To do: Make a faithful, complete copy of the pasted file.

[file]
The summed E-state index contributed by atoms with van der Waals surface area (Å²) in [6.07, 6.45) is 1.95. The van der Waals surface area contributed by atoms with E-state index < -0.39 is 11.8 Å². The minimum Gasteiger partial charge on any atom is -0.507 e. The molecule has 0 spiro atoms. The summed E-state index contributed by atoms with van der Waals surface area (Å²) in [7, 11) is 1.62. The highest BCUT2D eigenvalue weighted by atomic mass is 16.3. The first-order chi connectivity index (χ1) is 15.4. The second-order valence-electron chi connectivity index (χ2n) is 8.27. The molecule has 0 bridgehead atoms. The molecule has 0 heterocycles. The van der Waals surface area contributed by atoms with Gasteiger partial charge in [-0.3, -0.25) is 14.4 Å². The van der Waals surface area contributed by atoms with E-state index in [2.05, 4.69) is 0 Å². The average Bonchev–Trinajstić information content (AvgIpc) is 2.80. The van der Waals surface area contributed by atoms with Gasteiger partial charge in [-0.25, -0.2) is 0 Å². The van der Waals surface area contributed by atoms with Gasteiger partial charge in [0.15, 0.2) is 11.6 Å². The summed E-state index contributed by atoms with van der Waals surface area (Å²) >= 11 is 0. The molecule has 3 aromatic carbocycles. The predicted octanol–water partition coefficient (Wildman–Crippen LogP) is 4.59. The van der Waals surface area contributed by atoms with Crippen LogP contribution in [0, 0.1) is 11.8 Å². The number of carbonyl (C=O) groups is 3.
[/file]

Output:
The summed E-state index contributed by atoms with van der Waals surface area (Å²) in [6.07, 6.45) is 1.95. The van der Waals surface area contributed by atoms with E-state index < -0.39 is 11.8 Å². The minimum Gasteiger partial charge on any atom is -0.507 e. The molecule has 0 spiro atoms. The summed E-state index contributed by atoms with van der Waals surface area (Å²) in [7, 11) is 1.62. The highest BCUT2D eigenvalue weighted by atomic mass is 16.3. The first-order chi connectivity index (χ1) is 15.4. The second-order valence-electron chi connectivity index (χ2n) is 8.27. The molecule has 0 bridgehead atoms. The molecule has 0 heterocycles. The van der Waals surface area contributed by atoms with Gasteiger partial charge in [-0.3, -0.25) is 14.4 Å². The van der Waals surface area contributed by atoms with E-state index in [2.05, 4.69) is 0 Å². The average Bonchev–Trinajstić information content (AvgIpc) is 2.80. The van der Waals surface area contributed by atoms with Gasteiger partial charge in [-0.25, -0.2) is 0 Å². The van der Waals surface area contributed by atoms with Gasteiger partial charge in [0.15, 0.2) is 11.6 Å². The summed E-state index contributed by atoms with van der Waals surface area (Å²) >= 11 is 0. The molecule has 3 aromatic carbocycles. The predicted octanol–water partition coefficient (Wildman–Crippen LogP) is 4.59. The van der Waals surface area contributed by atoms with Crippen LogP contribution in [0, 0.1) is 11.8 Å². The number of carbonyl (C=O) groups is 3.